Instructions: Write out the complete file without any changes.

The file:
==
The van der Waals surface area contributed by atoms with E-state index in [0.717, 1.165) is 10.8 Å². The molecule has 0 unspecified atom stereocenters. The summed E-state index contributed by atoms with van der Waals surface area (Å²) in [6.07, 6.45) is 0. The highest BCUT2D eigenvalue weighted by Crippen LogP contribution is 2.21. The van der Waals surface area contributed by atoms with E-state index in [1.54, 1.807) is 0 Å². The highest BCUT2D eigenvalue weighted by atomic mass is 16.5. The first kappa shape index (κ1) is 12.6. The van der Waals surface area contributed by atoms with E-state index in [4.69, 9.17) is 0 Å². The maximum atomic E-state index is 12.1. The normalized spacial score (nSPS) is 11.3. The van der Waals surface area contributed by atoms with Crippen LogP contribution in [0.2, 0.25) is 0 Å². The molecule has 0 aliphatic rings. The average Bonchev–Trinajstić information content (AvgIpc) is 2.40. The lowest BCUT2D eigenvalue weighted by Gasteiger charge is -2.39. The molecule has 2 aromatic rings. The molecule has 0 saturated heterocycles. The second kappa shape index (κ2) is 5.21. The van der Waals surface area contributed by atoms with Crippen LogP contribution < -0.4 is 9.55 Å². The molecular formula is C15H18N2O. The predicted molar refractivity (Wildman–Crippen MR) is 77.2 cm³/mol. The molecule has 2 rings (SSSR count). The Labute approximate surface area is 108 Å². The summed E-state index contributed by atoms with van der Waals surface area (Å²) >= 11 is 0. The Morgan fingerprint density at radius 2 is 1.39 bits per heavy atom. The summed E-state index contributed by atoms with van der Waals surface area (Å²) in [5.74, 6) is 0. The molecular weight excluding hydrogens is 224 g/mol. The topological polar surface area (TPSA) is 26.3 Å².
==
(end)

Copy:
The van der Waals surface area contributed by atoms with E-state index in [0.717, 1.165) is 10.8 Å². The molecule has 0 unspecified atom stereocenters. The summed E-state index contributed by atoms with van der Waals surface area (Å²) in [6.07, 6.45) is 0. The highest BCUT2D eigenvalue weighted by Crippen LogP contribution is 2.21. The van der Waals surface area contributed by atoms with E-state index in [1.54, 1.807) is 0 Å². The highest BCUT2D eigenvalue weighted by atomic mass is 16.5. The first kappa shape index (κ1) is 12.6. The van der Waals surface area contributed by atoms with E-state index in [4.69, 9.17) is 0 Å². The maximum atomic E-state index is 12.1. The normalized spacial score (nSPS) is 11.3. The van der Waals surface area contributed by atoms with Crippen LogP contribution in [0.2, 0.25) is 0 Å². The molecule has 0 aliphatic rings. The average Bonchev–Trinajstić information content (AvgIpc) is 2.40. The lowest BCUT2D eigenvalue weighted by Gasteiger charge is -2.39. The molecule has 2 aromatic rings. The molecule has 0 saturated heterocycles. The second kappa shape index (κ2) is 5.21. The van der Waals surface area contributed by atoms with Crippen LogP contribution < -0.4 is 9.55 Å². The molecular formula is C15H18N2O. The predicted molar refractivity (Wildman–Crippen MR) is 77.2 cm³/mol. The molecule has 2 rings (SSSR count). The Labute approximate surface area is 108 Å². The summed E-state index contributed by atoms with van der Waals surface area (Å²) >= 11 is 0. The Morgan fingerprint density at radius 2 is 1.39 bits per heavy atom. The summed E-state index contributed by atoms with van der Waals surface area (Å²) in [5.74, 6) is 0. The molecular weight excluding hydrogens is 224 g/mol. The topological polar surface area (TPSA) is 26.3 Å².